. The standard argument of sociobiologists against any altruism among non-kin members beyond reciprocal altruism is that individuals, being handicapped by having altruistic genes, would die out. But Sober & Wilson (1998) argue that it is not necessarily so. The authors are representatives of the resurrected group selection theories, which since the sixties was declared as outdated-- not theoretically impossible, but so improbable that it does not need to be considered . They accept that in each group, the number of altruists gradually diminishes. However, the total number of altruists in all related groups grows. This counter-intuitive result is based on Simpson's paradox (p. 25). That this, however, can take place, is conditioned by1. there must be a population of groups; 2. the groups differ in the proportion of altruists; 3. there is a positive correlation between number of altruists and the success of the groups (as Darwin envisaged); and 4. the groups interact in certain limited ways (p. 23).
Although the argument of Sober and Wilson seems persuasive to me, and although it seems to me -- as the erratic path toward truth is often zigzagging -- that the naive group selectionists of the past were replaced by fanatics of individualism (scornful of "greater-goodism "of group selectionists), I will leave the final solution of this controversy to the expert biologists (see the reviews of Sober and Wilson's recent book, e.g., by Maynard-Smith, 1998; Trivers, 1999ab;
and the answer by Wilson and Sober, 1999).
Luckily, the hypothesis of meta-selection, based on the idea of breeding by higher-order breeders, namely groups-as-a-whole, is immune to the outcome of this controversy; for this reason, the controversy does not need to be described here in detail.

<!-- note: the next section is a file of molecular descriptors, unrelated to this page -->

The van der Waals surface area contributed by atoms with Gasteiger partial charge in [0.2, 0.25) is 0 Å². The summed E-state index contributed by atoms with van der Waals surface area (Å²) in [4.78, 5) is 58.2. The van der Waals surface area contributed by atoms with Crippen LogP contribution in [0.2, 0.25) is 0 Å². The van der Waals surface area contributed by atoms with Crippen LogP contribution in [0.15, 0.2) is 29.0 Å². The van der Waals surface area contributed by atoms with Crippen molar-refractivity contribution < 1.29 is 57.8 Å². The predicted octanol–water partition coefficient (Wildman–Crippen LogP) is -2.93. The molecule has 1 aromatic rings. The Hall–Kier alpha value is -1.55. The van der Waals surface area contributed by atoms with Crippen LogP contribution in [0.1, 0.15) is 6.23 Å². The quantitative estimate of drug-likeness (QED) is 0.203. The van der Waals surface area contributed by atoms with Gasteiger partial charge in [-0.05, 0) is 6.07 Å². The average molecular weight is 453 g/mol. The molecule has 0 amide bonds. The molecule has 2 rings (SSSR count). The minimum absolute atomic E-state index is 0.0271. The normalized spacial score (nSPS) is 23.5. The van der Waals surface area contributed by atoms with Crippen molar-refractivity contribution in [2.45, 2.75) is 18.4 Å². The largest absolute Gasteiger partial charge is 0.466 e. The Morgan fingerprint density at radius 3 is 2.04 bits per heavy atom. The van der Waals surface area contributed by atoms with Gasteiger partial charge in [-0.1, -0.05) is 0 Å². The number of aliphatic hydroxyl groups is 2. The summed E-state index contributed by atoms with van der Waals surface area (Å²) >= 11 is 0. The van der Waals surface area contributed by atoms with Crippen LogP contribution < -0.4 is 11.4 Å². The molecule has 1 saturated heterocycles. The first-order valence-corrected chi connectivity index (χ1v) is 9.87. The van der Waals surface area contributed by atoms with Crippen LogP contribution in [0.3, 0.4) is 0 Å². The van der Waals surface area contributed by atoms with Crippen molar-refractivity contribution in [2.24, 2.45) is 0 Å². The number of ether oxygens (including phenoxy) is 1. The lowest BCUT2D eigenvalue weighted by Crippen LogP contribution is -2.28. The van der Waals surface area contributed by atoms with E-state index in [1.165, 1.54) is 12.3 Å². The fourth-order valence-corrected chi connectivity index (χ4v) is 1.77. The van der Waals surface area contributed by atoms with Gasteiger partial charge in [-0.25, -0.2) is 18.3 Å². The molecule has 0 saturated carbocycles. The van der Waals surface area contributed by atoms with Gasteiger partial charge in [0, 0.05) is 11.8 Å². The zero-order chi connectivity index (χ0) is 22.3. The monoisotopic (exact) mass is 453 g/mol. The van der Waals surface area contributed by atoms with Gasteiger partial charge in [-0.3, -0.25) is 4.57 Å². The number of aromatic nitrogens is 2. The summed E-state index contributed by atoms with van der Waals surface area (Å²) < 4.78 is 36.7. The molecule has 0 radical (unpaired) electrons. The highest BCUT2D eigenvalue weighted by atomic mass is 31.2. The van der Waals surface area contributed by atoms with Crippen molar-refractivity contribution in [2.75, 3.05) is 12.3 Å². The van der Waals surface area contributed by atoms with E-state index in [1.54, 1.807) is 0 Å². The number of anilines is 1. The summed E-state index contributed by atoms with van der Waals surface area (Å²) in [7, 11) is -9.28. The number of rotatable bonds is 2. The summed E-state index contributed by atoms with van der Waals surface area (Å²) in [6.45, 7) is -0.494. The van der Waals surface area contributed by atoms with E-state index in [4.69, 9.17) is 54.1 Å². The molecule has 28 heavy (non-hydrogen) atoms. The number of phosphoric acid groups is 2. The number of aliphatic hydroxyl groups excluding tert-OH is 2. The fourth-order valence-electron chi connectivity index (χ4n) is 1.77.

One of the stimuli to the meta-election hypothesis came from re-reading the first chapter, on domestication, in Darwin's (1859) Origin of Species. He writes: "The key is man's power of accumulative selection: nature gives successive variations; man adds them up in certain directions useful to him. In this sense he may be said to have made for himself useful breeds…" (p. 47).
Let us imagine that the breeders who made for themselves "useful breeds" were supernatural breeders of humans, Biblical tribal gods - Yahweh, Baal,
or Dagon. These tribal gods competed among themselves for the success of their tribes much more fiercely than the breeders of racehorses do. We are told that with the assistance of Yahweh, in the city of Jericho, all citizens, including children, were killed (Joshua, 6:21). However, they prescribed altruism to the members of their tribes ("love thy neighbor"), submission to authorities, and other rules enhancing the tribal cohesion and fitness. By dispensing rewards and punishments extended to future generations (viz. the Yahweh of the Old Testament).